Then there’s “Too Busy for an Ambulance Ride”, which blends its Exodus-extracted metaphors of expulsion, transience, and hard-scrabble existence into a palatable paste but neglects to add a sense of purpose to the mixture. Sure, it tastes great—the guitars flare and shimmer, the drums pulse, the bass thunders, and Gary B belts his lines with no small amount of gusto—at least until one tries to parse through the pureed Pentateuch poetics in hopes of finding, perhaps, a bit of nutritive substance. Or for a verse that could tie the whole thing back into the rather cryptic (or simply ill-chosen) title. No luck there.
Sadly, such glaring lyrical hiccups taint their otherwise excellent songs with a thousand tiny gaffes, especially when one considers the otherwise-memorable musicianship behind it all. Just so: “It Could Be” boasts an exceptionally solid melodic foundation—dig that intro!—with great amenities like a thrilling harmony in the chorus, but the throwaway verses simply aren’t built to code. Ditto how the cut-and-paste imagery of “Guns That Tore It Apart” works against its truly excellent pop-rock riffage. “How could you write that song?” indeed.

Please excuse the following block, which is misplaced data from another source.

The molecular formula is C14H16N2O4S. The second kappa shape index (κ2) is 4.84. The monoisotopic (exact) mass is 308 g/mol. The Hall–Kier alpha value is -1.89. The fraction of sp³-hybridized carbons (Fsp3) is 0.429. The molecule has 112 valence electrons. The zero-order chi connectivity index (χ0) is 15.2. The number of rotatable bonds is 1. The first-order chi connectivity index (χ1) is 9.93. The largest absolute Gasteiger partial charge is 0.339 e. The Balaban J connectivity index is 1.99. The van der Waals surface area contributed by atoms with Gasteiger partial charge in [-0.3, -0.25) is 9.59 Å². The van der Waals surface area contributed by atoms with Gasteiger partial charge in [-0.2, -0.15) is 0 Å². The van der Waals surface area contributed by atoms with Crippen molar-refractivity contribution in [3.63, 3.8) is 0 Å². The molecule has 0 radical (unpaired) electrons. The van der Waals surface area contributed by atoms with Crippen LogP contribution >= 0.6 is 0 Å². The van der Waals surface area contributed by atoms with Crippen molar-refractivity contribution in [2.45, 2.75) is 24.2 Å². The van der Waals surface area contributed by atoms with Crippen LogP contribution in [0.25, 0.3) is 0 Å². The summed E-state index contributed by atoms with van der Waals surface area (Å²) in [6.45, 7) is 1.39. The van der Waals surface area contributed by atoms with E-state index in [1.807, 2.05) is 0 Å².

Granted, it’s not all bargain basement metaphor mixing and frustratingly ambiguous poetry, especially at the tail end of the album. The addiction-centric “Street Drugs” is one of the most focused and cohesive tracks on How Do We Explode, its gritty and abrasive instrumentation fully supporting the song’s clearly-established themes of self-destruction and substance abuse.
Rounding out the album, “Get Your Hands Off My Man” wraps its sharp licks and head-bobbing rhythms around a seemingly autobiographical laundry list of day-to-day dissatisfactions and wished-for creature comforts. In both tune and tone, the song works, and works damnably well.
Ironically, the last two tracks on How Do We Explode are such genuinely great examples of how to successfully pair lyrical content with musical context that they leave me wondering why the rest of the album is so slipshod by comparison.
Which is not to say that Gary B & the Notion’s How Do We Explode is by any means bad; it’s still quite good, particularly the solid (and somewhat reminiscent) pop-rock musicianship behind it all.
Still… it could be better.
Set to be released on May 8, 2012 by Modern Hymnal, Gary B & the Notions’ How Do We Explode can be previewed and pre-ordered (in both physical and digital formats) via Bandcamp.
Tour dates as follows:
4/21 @ Brighton Bar – Long Branch, NJ
4/22 @ What We Talk About – Allston, MA
4/24 @ Fat Baby – Manhattan, NY
4/25 @ The Rock Shop – Brooklyn, NY
4/26 @ Blue Moon Saloon – Shepherdstown, WV
4/27 @ Metropolitan Lounge – Annapolis, MD
4/28 @ Catacombs – Richmond, VA
4/29 @ The Cave – Chapel Hill, NC
Audio Reviews (April 16th, 2012)
Tags: beatbots, audio, reviews, gary b, gary b & the notions, modern hymnal, how do we explode, 2012